Cap spending to 4% of your original nest egg or 4% of its current value whichever is lower
Lower your rate to 3% during recession years
Take up side hustles during downturns that outlast your cash cushion
What you don’t have to do is lock in 4% and watch everything crash and burn. If it turns out that you were too optimistic…Adapt!
Reason 3: You Understand The Value of Money
You probably didn’t achieve FI or stop pursing FI/RE because you wanted to be some rich and extravagant person. You simply knew that wealth was a necessary evil into providing for you and your family at a young age and allowing you to focus your energy on what was really important in life. You won’t be scared to move into a tiny home because you understand what actually makes a home.
Side note: I’ve been wanting to build one of these shipping container homes so bad, so if you want to try and build one let me know!
You know that the people in your life and the experiences you have together are all that really matters. Those come with very little cost when you cut out the noise, so you’re more than prepared to buckle down to 3% if you are required. It’ll just be your next challenge and you’ll actually find fulfillment out of it.
Reason 4: You Won’t Forget How to Make Money
This reason is so obvious but the most overlooked. Do you think that all of a sudden after 25-40 years of life on earth that you’ll suddenly forget how to make some money? I’m not saying you’ll find yourself needing to jump back in the cubicle but you’ve always found value and that won’t stop just because you quit the traditional workforce.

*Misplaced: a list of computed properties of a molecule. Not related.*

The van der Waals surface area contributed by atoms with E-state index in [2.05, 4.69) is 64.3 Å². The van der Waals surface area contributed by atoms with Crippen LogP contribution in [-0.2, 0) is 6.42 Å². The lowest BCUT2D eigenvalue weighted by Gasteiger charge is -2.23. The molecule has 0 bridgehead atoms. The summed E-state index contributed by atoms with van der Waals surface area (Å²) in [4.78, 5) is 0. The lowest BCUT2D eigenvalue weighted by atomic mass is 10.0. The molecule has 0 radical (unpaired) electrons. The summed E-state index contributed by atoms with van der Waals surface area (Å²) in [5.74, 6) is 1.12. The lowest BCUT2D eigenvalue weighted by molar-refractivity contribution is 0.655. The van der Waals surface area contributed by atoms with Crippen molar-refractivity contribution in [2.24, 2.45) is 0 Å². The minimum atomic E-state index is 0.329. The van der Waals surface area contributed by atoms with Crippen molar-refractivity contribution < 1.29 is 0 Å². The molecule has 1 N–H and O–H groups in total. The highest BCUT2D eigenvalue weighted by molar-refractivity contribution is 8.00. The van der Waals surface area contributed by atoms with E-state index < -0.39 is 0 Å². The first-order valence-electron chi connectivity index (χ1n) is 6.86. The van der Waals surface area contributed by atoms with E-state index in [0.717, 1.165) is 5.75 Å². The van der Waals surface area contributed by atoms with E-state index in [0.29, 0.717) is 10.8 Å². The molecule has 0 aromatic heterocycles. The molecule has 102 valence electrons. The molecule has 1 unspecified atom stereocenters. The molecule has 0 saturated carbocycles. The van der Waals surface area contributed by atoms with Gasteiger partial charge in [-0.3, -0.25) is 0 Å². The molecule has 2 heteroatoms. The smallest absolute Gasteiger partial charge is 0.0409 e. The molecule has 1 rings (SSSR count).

You’ll start writing about your journey and stumble into some money. You’ll sell firewood at the campground you’ve parked your RV in exchange for a free spot. You know how I mentioned you would probably lower your expenses before you watched your nest egg crash and burn? Well my guess is you could suck it up and walk some dogs or drive an Uber too.
Even those options are belittling the amazing skills you certainly possess if you’re even considering retiring early. Luckily for us, there are always people out there ready to spend money, so when the time comes, you’ll know how to get it from them. Writing about side hustles is literally a side hustle. INCEPTION!
Easy for Me to Say
If I feel so strongly about this, then what am I going to do about it? I’ve become more and more certain of the things on this list over the past couple months and I’ve decided to completely change my goals. For the longest time, I had my age set at 43 with a number that was overkill.
Now, I’m cutting that age back to 33 where I plan to hit my “lean” FIRE number. This basically means having enough coming in to live a fairly decent lifestyle but still requiring a hefty dose of frugality and not a lot of wiggle room. But I plan to couple that with work I can do remotely.
Over the next five years I plan to build skills that make me marketable in a career that I can telework to and that doesn’t require 40 hour per week time commitments. I plan on living even cheaper than I do now. Heck I plan on living in a van all over the country for a year. I’m realizing that 43 was a safe goal and not a dream.
Dreams give us drive and passion, that’s what 33 gives me
I also know that a dream is just a thought without action and a little math. When I couple the math with the reasons I’ve listed here, I’ve decided to be more aggressive and really push my limits on the way to FIRE. After all, we ourselves are the X in this financial equation, and that X has a lot of potential.